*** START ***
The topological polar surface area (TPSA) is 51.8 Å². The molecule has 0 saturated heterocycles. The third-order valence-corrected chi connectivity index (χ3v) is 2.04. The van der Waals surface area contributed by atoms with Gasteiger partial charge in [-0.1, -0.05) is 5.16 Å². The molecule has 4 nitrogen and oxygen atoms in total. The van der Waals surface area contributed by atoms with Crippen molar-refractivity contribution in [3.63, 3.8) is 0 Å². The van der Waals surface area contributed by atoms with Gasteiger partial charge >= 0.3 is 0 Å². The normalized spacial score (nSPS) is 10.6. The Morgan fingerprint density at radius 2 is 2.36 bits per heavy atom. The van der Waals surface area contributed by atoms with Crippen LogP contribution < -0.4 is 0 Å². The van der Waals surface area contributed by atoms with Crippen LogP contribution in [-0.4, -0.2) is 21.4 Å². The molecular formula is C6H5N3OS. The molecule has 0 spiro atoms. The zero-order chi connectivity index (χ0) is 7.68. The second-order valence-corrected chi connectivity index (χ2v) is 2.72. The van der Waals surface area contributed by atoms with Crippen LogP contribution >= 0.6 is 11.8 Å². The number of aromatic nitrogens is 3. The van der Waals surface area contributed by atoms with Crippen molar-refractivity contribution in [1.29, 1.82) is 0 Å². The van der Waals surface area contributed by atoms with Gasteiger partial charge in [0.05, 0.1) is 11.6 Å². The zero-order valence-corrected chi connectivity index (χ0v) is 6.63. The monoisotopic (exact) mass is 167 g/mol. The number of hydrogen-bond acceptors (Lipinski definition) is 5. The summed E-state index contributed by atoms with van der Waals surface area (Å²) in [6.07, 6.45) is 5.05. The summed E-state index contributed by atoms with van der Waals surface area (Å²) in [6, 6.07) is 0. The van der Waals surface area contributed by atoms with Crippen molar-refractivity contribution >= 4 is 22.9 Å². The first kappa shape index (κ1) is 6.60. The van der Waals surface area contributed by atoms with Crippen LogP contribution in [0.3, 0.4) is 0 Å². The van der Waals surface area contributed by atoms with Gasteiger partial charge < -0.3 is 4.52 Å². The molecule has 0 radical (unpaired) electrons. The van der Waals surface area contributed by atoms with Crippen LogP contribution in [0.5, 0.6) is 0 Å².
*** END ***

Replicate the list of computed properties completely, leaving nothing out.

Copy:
The topological polar surface area (TPSA) is 51.8 Å². The molecule has 0 saturated heterocycles. The third-order valence-corrected chi connectivity index (χ3v) is 2.04. The van der Waals surface area contributed by atoms with Gasteiger partial charge in [-0.1, -0.05) is 5.16 Å². The molecule has 4 nitrogen and oxygen atoms in total. The van der Waals surface area contributed by atoms with Crippen molar-refractivity contribution in [3.63, 3.8) is 0 Å². The van der Waals surface area contributed by atoms with Gasteiger partial charge >= 0.3 is 0 Å². The normalized spacial score (nSPS) is 10.6. The Morgan fingerprint density at radius 2 is 2.36 bits per heavy atom. The van der Waals surface area contributed by atoms with Crippen LogP contribution < -0.4 is 0 Å². The van der Waals surface area contributed by atoms with Crippen LogP contribution in [-0.4, -0.2) is 21.4 Å². The molecular formula is C6H5N3OS. The molecule has 0 spiro atoms. The zero-order chi connectivity index (χ0) is 7.68. The second-order valence-corrected chi connectivity index (χ2v) is 2.72. The van der Waals surface area contributed by atoms with Crippen LogP contribution >= 0.6 is 11.8 Å². The number of aromatic nitrogens is 3. The van der Waals surface area contributed by atoms with Crippen molar-refractivity contribution in [1.29, 1.82) is 0 Å². The van der Waals surface area contributed by atoms with Gasteiger partial charge in [0.05, 0.1) is 11.6 Å². The zero-order valence-corrected chi connectivity index (χ0v) is 6.63. The monoisotopic (exact) mass is 167 g/mol. The number of hydrogen-bond acceptors (Lipinski definition) is 5. The summed E-state index contributed by atoms with van der Waals surface area (Å²) in [6.07, 6.45) is 5.05. The summed E-state index contributed by atoms with van der Waals surface area (Å²) in [6, 6.07) is 0. The van der Waals surface area contributed by atoms with Crippen molar-refractivity contribution >= 4 is 22.9 Å². The first kappa shape index (κ1) is 6.60. The van der Waals surface area contributed by atoms with Crippen LogP contribution in [0.3, 0.4) is 0 Å². The van der Waals surface area contributed by atoms with Gasteiger partial charge < -0.3 is 4.52 Å². The molecule has 0 radical (unpaired) electrons. The van der Waals surface area contributed by atoms with Crippen LogP contribution in [0.5, 0.6) is 0 Å².